Milan Kundera  

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Milan Kundera (born April 1, 1929, in Brno, Czechoslovakia) is a Czech and French writer of Czech origin who has lived in exile in France since 1975, where he became a naturalized citizen in 1981. He is best known as the author of The Unbearable Lightness of Being, The Book of Laughter and Forgetting, and The Joke.

Kundera has written in both Czech and French. He revises the French translations of all his books; these therefore are not considered translations but original works. Due to censorship by the Communist government of Czechoslovakia, his books were banned from his native country, and that remained the case until the downfall of this government in the Velvet Revolution in 1989.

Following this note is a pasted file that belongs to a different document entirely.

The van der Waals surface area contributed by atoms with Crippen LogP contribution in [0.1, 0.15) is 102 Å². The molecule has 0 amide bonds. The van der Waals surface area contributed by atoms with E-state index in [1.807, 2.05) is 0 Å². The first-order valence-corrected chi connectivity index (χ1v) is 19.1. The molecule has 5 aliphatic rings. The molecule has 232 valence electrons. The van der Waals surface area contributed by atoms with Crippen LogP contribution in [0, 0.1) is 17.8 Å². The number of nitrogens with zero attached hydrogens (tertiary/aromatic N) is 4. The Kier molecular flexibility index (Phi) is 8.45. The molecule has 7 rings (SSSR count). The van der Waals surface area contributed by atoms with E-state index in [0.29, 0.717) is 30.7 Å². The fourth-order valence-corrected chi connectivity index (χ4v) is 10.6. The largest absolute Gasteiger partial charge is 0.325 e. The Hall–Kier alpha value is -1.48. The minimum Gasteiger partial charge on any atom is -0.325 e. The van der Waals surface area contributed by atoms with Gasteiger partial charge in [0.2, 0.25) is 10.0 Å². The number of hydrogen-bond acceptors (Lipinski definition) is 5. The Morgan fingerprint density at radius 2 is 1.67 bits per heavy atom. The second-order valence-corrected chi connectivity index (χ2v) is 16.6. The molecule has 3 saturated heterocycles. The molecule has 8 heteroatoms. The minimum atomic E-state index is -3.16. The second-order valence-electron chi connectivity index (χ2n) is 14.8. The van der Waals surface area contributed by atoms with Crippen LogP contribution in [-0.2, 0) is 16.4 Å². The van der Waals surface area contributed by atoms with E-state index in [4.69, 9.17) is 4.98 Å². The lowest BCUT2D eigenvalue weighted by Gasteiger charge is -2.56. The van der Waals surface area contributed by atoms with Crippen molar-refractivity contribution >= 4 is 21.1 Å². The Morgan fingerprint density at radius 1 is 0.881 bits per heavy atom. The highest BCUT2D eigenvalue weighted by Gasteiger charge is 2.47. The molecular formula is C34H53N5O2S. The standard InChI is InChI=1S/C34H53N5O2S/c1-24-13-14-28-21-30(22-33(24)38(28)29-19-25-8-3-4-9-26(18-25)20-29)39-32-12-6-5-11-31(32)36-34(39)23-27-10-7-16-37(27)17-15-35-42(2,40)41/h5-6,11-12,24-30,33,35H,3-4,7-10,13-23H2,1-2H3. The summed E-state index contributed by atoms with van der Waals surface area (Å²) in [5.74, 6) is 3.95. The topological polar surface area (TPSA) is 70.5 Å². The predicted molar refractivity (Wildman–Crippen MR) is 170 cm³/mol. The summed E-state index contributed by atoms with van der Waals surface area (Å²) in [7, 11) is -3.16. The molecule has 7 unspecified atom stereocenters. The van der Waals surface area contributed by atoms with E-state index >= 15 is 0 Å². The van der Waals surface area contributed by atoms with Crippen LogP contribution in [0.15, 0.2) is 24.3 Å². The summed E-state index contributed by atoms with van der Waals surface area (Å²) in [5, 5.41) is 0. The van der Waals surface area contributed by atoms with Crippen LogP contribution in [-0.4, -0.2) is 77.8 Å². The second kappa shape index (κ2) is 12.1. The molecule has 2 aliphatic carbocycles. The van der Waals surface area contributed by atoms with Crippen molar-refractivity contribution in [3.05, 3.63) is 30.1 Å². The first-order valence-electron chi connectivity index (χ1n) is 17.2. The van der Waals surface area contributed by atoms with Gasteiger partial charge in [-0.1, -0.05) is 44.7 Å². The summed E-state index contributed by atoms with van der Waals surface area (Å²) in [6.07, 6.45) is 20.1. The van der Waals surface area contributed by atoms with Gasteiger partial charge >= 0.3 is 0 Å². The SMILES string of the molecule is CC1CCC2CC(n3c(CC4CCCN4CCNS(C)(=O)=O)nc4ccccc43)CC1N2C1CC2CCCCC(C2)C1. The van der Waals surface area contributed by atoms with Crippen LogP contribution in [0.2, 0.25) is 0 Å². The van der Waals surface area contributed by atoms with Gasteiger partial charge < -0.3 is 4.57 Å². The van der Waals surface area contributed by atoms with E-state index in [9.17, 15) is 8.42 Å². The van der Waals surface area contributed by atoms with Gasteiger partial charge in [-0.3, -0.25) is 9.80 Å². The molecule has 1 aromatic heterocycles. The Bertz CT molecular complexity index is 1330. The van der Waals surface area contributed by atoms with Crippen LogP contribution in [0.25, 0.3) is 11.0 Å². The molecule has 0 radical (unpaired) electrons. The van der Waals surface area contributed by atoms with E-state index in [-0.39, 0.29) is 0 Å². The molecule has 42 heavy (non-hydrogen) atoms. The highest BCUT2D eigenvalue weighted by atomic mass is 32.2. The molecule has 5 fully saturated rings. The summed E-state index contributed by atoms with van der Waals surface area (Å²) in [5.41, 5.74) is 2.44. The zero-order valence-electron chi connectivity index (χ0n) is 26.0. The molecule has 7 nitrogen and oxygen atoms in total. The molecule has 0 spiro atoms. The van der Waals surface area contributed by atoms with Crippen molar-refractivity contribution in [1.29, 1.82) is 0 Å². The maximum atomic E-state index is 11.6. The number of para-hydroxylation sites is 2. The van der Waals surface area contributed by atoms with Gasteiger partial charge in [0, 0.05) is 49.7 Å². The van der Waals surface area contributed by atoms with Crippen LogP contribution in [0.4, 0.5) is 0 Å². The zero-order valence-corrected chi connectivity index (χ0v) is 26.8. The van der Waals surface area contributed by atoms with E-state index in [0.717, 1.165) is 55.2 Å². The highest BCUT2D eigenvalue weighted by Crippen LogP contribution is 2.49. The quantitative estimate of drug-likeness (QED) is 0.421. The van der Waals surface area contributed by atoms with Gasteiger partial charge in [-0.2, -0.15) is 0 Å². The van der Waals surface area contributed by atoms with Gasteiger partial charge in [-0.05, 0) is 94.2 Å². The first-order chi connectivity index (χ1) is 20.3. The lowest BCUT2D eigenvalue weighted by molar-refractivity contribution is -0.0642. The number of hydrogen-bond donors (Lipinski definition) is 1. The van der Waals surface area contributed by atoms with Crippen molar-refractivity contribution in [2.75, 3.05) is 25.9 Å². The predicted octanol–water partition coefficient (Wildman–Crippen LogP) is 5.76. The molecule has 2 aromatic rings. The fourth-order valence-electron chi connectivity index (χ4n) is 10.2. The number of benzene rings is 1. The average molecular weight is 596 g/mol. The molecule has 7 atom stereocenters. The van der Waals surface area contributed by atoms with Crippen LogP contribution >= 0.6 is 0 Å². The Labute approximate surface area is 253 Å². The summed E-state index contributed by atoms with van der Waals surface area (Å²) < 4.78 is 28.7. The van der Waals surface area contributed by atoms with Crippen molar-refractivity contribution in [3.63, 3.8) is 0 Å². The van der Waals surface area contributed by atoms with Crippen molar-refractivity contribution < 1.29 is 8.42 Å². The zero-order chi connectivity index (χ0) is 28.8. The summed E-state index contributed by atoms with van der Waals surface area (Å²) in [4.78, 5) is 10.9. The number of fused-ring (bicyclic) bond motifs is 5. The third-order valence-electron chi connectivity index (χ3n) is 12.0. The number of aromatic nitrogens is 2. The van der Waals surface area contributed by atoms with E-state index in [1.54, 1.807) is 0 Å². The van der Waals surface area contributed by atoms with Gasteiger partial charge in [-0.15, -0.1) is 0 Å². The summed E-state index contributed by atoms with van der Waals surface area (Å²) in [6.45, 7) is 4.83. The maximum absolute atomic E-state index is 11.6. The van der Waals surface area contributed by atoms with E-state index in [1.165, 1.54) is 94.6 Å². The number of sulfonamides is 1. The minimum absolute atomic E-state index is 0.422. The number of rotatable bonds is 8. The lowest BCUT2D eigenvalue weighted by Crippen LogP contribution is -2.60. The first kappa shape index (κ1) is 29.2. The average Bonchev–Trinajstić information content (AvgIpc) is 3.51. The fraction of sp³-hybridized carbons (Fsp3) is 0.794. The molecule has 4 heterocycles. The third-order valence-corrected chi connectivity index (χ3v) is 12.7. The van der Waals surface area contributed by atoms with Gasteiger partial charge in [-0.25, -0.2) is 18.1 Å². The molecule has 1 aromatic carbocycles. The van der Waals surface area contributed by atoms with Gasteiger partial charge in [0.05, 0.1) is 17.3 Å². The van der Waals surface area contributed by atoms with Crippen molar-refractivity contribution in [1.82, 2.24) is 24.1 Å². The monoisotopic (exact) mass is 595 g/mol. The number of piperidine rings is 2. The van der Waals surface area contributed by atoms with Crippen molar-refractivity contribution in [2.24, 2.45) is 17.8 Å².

On October 13th, 2008, the Czech weekly Respekt prominently publicised an investigation carried out by the Czech Institute for Studies of Totalitarian Regimes, which alleged Kundera denounced to the police a young Czech pilot, Miroslav Dvořáček.

German newspaper Die Welt has compared Kundera to Günter Grass, the Nobel Prize winner, who in 2006 was revealed to have served in the Waffen-SS in the Second World War.

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